DOGGR: Drilling Through Time

Before Europeans discovered California, Native Americans had discovered uses for petroleum. Asphaltum from oil seeps helped keep arrowheads on their shafts and made baskets watertight.

The Division of Oil, Gas, and Geothermal Resources -- originally known as the Department of Petroleum and Gas -- never regulated the making of arrows or baskets. Its work began in 1915, at a time when the oil and gas industry was a booming free-for-all in need of a referee. Through the 20th Century and into today, DOGGR has helped the oil, gas and geothermal (a relative newcomer) industries maintain productivity while becoming more efficient, diversified and environmentally conscious.

"By and large, DOGGR and the oil, gas and geothermal industries have had an excellent relationship that has benefited the state's economy and population,'' State Oil and Gas Supervisor Bill Guerard said. "It's a legacy all Department of Conservation employees can be proud of.''

The world's first oil well, about 69 feet deep, was drilled in Pennsylvania in 1859. Two years later, an oil well was sunk in Humboldt County, California. It was dry. But the state experienced a two-year boom in the mid-1860s, as 65 oil companies drilled from Humboldt Bay to Ventura. Our industry was off and running.

The first legislation involving the industry -- aimed at preventing the intrusion of water into oil strata -- came in 1903. However, there was no enforcement agency. Other regulations followed in 1909 and 1911, but they were often ignored. It was becoming obvious that a statewide organization was needed to monitor the industry. The Department of Petroleum and Gas came into being Aug. 9, 1915, under the State Mining Bureau.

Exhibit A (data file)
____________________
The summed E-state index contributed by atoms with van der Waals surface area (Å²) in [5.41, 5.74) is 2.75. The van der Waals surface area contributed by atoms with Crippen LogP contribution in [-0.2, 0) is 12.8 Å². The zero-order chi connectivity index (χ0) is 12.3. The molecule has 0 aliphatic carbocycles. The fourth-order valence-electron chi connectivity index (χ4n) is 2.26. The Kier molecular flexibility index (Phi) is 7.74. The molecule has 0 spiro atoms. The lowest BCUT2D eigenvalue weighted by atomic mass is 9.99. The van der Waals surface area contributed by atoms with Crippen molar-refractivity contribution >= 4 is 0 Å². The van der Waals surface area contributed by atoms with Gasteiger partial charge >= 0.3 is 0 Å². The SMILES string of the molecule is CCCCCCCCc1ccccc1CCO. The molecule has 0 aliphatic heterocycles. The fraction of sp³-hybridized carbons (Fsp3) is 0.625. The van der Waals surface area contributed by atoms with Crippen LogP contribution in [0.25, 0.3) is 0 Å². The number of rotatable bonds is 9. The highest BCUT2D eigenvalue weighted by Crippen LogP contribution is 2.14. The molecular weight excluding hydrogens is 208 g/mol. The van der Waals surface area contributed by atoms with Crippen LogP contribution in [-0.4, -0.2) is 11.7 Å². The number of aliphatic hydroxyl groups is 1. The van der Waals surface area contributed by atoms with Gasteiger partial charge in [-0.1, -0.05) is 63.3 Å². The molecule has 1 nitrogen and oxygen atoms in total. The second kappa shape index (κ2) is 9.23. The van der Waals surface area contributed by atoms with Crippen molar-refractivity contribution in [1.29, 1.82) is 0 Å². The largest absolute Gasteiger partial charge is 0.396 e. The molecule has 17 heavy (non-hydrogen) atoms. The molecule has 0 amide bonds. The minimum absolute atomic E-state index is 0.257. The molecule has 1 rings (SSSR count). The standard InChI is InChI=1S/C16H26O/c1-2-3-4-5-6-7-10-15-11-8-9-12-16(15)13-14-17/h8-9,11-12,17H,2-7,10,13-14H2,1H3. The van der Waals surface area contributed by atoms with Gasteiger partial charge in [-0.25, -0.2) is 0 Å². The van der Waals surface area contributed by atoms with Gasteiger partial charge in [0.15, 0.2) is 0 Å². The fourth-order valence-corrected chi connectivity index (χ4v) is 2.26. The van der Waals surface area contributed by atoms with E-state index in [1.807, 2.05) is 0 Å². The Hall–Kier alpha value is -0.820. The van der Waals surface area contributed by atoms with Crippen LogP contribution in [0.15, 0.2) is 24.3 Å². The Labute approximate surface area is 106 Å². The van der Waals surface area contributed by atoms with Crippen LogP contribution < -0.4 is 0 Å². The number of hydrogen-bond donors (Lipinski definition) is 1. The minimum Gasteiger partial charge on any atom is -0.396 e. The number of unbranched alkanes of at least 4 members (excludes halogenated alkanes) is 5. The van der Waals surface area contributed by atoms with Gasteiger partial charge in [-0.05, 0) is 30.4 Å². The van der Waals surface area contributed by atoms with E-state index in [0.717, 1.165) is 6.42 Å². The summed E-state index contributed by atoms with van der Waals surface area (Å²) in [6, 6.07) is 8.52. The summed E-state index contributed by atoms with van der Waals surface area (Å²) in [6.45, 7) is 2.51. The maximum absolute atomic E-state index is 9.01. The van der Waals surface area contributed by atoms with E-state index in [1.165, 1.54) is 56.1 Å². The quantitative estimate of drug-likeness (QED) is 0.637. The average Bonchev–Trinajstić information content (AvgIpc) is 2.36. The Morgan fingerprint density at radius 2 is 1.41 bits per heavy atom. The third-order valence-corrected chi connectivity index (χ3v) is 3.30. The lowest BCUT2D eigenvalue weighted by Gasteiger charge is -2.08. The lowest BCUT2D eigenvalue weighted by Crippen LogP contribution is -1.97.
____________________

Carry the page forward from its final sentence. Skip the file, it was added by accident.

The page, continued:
Mining engineer Roy McLaughlin was appointed State Oil and Gas Supervisor. The Department of Petroleum and Gas had a yearly budget of $45,000 -- hardly enough to oversee an industry of 7,000 wells producing 237,000 barrels of oil a day, not to mention 80,702 acres of oil land, about 2,000 miles of pipeline, 30 refineries and 40 tank steamers.

The department gained true credibility with the industry through a mishap at Elk Hills, near Bakersfield, in June of 1919. The department had tried to convince Standard Oil it was drilling improperly through a gas zone, only to be ignored. Shortly thereafter, fires lasting four and 10 days, respectively, started when two wells on the field blew out. It was estimated that 140 million cubic feet per day of gas was flowing out of the second well, Hay No. 7, at the time it was capped, 26 days after the fire began. That well produced an unprecedented 43 billion cubic feet of gas over the next seven years, making it the world's most productive gas well and confirming the Department of Petroleum and Gas evaluation.